is my belief that if one is by temperament a storyteller then writing an
autobiography is the best way to tell one's life story. Sultan Muhammad
Khan is undoubtedly a very gifted storyteller. The narratives flow
smoothly and one learns a great deal about Pakistan's diplomatic history
from 1947 till 1980.
begins with a brief presentation of family history during the colonial
period. We learn that the author belongs to a branch of the royal family
of Afghan origin of a small princely state, Jaora, which existed in the
Central Indian State Agency during the British period. He lost his father
when still an infant and his mother when he was in his early teens but was
brought up with great affection by his uncle.
everybody's surprise he joined the British Indian army, something which in
his family was not done as they were expected to serve the state. He was
in the Indian army and was posted in Malaysia. At the time of the
partition of India he opted for Pakistan, although he did not have any
particular political grudge against the Congress Party.
began his diplomatic career in Delhi being assigned a position in the
Pakistan High Commission in that city. He describes a scene one day when
anti-Muslim riots and attacks were still taking place. He writes:
day I was passing the shopping area of Connaught Place in New Delhi and
saw the only Muslim shop there -- Ghani's -- being looted. Some policemen
were pretending to be asleep on their cots nearby. Suddenly a car pulled
up, and Pundit Nehru rushed towards the policemen, picked up one of their
"lathis" (steel-tipped long stick) and started hitting and
yelling at them to stop the looting. They were shocked to see the Indian
Prime Minister of India, and carried out his bidding effectively"
in the book where Sultan Muhammad Khan refers to Nehru it is always in his
role as a patriotic Pakistani and diplomat and given the bad relations
between the two countries I can understand that he has nothing good to say
about the late Indian prime minister.
interesting revelation that is made is that King Faisal of Saudi Arabia
had proposed that India should be invited to join the Organisation of
Islamic Conference (OIC) and at the Rabat Conference of 1969 India had
been invited to participate. The Indian ambassador, a Sikh, was present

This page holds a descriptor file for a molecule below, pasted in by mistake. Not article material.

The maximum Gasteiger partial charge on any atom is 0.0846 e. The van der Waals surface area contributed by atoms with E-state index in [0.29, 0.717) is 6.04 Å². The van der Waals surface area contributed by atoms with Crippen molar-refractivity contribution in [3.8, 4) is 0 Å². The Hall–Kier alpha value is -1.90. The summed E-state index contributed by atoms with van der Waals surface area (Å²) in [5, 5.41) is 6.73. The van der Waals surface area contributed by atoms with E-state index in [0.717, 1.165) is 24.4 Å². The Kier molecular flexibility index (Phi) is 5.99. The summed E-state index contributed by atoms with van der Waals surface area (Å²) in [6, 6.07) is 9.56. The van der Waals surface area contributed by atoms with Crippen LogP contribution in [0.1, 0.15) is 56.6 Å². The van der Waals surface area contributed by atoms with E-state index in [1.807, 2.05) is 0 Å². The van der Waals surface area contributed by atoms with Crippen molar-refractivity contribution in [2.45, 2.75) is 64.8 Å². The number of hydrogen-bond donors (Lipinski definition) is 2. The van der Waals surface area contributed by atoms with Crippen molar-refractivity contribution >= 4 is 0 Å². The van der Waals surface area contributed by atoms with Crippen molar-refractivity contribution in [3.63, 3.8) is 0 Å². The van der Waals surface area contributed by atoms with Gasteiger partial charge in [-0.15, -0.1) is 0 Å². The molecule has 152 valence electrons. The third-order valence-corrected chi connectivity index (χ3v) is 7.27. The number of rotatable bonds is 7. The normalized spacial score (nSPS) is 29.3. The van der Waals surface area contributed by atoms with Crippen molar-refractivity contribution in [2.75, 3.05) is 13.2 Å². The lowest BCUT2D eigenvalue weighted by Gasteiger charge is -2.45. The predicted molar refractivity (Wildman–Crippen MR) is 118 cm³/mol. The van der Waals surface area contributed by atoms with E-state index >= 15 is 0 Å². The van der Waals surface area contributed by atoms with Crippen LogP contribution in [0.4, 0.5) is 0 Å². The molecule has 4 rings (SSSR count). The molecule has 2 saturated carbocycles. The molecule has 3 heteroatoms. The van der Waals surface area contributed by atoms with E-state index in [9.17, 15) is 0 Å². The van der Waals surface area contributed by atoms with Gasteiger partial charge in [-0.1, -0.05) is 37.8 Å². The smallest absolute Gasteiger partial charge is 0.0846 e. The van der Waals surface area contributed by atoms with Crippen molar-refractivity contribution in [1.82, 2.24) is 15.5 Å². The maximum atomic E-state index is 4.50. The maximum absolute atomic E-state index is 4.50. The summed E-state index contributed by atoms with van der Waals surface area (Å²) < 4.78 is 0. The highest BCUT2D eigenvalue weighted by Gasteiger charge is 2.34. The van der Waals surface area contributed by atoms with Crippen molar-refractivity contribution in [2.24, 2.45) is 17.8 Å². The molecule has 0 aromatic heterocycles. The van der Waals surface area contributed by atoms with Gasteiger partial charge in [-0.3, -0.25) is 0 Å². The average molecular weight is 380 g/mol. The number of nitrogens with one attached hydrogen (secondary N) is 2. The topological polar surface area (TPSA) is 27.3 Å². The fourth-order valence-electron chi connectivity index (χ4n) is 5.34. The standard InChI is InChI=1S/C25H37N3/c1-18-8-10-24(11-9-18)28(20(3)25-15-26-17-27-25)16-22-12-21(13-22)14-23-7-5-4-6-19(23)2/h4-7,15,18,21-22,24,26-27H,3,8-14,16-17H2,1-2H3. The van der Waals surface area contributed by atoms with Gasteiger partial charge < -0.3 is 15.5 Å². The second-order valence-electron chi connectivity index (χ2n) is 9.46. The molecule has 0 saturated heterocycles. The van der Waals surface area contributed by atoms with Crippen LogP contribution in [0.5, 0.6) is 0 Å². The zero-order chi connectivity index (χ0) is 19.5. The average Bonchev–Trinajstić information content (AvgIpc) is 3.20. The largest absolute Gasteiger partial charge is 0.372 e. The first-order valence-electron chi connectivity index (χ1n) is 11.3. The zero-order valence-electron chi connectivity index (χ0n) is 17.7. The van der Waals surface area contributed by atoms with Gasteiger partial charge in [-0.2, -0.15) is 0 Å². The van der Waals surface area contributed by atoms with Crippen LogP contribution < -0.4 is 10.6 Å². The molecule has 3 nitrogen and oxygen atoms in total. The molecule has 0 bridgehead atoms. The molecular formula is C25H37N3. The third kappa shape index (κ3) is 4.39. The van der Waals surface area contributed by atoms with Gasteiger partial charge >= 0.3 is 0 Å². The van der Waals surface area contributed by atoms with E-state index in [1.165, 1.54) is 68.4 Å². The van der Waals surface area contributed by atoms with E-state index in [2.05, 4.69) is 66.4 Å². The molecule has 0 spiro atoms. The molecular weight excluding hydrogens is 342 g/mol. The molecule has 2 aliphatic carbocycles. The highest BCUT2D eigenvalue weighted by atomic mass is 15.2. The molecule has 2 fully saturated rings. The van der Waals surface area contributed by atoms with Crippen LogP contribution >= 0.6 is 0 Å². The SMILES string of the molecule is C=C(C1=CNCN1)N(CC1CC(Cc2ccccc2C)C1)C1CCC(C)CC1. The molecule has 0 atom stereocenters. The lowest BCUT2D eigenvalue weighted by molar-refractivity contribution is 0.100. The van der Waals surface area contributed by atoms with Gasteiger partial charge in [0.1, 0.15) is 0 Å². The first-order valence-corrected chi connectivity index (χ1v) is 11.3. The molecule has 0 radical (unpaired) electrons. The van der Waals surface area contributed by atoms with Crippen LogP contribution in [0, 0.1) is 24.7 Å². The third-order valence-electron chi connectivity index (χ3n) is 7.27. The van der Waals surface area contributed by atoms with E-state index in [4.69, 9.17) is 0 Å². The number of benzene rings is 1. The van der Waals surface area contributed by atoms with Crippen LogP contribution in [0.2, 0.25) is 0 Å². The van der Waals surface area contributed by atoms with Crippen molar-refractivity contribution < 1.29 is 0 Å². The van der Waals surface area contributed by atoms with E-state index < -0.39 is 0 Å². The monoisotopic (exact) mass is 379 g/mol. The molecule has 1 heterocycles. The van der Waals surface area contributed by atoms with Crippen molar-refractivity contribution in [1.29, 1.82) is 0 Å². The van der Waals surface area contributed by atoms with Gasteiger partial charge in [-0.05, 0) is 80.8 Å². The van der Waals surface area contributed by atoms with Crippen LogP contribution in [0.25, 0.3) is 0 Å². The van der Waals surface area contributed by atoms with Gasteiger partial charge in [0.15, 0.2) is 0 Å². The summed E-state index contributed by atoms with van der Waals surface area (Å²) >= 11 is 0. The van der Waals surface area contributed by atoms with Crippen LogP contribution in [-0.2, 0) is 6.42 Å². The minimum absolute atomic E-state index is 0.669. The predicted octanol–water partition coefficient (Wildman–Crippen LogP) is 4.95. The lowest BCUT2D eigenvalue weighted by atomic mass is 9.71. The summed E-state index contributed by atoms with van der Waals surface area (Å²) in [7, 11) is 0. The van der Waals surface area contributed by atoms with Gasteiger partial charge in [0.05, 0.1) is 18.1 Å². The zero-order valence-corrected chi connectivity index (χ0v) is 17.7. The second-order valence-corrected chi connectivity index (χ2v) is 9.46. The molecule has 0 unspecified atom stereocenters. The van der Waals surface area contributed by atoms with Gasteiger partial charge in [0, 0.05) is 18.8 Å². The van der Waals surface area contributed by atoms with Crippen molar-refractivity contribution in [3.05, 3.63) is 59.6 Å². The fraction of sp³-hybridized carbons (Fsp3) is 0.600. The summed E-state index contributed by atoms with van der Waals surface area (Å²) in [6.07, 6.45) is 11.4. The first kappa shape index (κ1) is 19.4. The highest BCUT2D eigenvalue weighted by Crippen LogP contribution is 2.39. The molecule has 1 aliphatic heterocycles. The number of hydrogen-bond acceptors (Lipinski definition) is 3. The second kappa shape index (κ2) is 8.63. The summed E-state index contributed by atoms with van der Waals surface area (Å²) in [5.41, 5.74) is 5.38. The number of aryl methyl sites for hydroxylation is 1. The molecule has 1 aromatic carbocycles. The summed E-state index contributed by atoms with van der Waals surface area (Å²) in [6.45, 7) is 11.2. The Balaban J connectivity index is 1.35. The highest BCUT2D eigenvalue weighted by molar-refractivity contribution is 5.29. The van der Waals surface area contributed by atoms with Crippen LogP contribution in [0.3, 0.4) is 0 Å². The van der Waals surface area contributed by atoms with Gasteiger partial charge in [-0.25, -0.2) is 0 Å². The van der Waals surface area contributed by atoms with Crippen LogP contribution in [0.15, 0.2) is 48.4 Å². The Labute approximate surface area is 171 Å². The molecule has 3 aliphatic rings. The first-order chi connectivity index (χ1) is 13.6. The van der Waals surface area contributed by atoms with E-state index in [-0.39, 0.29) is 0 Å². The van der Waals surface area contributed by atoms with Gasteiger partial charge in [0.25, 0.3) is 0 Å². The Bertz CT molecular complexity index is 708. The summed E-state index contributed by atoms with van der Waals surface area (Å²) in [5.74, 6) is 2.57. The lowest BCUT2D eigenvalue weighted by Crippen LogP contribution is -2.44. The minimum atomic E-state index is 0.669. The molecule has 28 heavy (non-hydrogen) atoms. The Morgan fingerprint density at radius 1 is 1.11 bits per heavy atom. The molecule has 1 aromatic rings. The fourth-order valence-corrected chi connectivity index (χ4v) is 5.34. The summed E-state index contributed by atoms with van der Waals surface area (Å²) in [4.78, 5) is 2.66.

when the first meeting was held and Fakhruddin Ali Ahmad, who was then a
minister (later president of India) was on his way to the meeting.
President Yahya Khan had agreed but then some Pakistani journalists in
Rabat started a campaign against India's participation. That campaign
finally succeeded and India was denied membership.
are very interesting anecdotes from his postings in Egypt, Turkey, Italy,
UK, China, Canada, US and Japan. He also served as foreign secretary. He
is witness to many events during that long period and speaks about them
with utter candour. He praises General Ayub Khan as a good president who
conducted himself gracefully on his foreign trips and was a successful
negotiator when dealing with foreign leaders.
seems that of all the statesmen and political leaders he met he admired
the Chinese Prime Minister Zhou En Lai (Chou En Lai) the most. Zhou En Lai
apparently was the architect of maintaining good relations with Pakistan
whereas he was always suspicious and wary of the Indian ambitions. From
the Pakistani side we know that Zulfikar Ali Bhutto was the one who
promoted good relations with China.
En Lai offered sincere advice to Pakistan at the time of the East Pakistan
crisis when Sultan Muhammad Khan met him in April 1971. He told the author
that the military should exercise restraint and efforts should be made to
find a political solution to the violent confrontation. Moreover, the
Pakistan army should have mixed units including East Pakistanis. Sultan
Muhammad Khan thinks that had Pakistan followed the advice of the Chinese
Premier the break up of Pakistan could have been avoided.
also learn that Nixon and Kissinger were sympathetic to Pakistan's
survival as a state and the French were also concerned, but India drew
full capital out of the situation. Mrs Gandhi could thus achieve the
dismemberment of Pakistan. The Soviet involvement was dictated by its Cold
author, however, does not hesitate to condemn the disastrous impact of the
Cultural Revolution on China. It was perhaps the most negative feature of
Chinese mob rule in which the perfectly honest and patriotic Chinese, some
of them heroes from the Liberation struggle were humiliated and meted out
degrading punishments including executions.
Muhammad Khan praises Zulfikar Ali Bhutto but says that once he became
president and later prime minister he was surrounded by sycophants. He
started losing touch with reality and that brought him down ultimately.
Bhutto sent him, the author, into retirement in 1976. But he was recalled
by General Zia who appointed him as ambassador to the US again in 1979
where he served for two years. The last chapter on Zia discusses how the
general acquired self-confidence and proved to be a shrewd and crafty
political animal who outmanoeuvred his opponents.
review was first published in the News
International on 4th August 2007. The author is a visiting
senior research fellow at the Institute of South Asian Studies (ISAS),
National University of Singapore on leave from the University of
Stockholm. Email: email@example.com.